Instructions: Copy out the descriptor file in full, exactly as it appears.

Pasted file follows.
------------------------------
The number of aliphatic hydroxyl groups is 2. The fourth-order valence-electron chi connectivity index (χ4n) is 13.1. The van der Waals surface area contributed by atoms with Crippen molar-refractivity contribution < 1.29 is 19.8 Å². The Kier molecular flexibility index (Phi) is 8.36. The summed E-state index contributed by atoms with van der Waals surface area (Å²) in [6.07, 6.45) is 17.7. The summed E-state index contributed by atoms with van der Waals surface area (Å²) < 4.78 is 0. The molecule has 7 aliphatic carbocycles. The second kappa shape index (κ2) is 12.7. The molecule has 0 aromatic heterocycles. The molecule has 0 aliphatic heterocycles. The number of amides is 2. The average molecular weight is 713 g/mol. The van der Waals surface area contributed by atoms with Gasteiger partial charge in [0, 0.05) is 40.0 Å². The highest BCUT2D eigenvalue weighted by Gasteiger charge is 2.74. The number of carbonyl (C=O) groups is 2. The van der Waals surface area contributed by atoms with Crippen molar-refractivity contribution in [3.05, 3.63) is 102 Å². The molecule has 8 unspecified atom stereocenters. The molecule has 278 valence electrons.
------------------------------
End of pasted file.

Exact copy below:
The number of aliphatic hydroxyl groups is 2. The fourth-order valence-electron chi connectivity index (χ4n) is 13.1. The van der Waals surface area contributed by atoms with Crippen molar-refractivity contribution < 1.29 is 19.8 Å². The Kier molecular flexibility index (Phi) is 8.36. The summed E-state index contributed by atoms with van der Waals surface area (Å²) in [6.07, 6.45) is 17.7. The summed E-state index contributed by atoms with van der Waals surface area (Å²) < 4.78 is 0. The molecule has 7 aliphatic carbocycles. The second kappa shape index (κ2) is 12.7. The molecule has 0 aromatic heterocycles. The molecule has 0 aliphatic heterocycles. The number of amides is 2. The average molecular weight is 713 g/mol. The van der Waals surface area contributed by atoms with Gasteiger partial charge in [0, 0.05) is 40.0 Å². The highest BCUT2D eigenvalue weighted by Gasteiger charge is 2.74. The number of carbonyl (C=O) groups is 2. The van der Waals surface area contributed by atoms with Crippen molar-refractivity contribution in [3.05, 3.63) is 102 Å². The molecule has 8 unspecified atom stereocenters. The molecule has 278 valence electrons.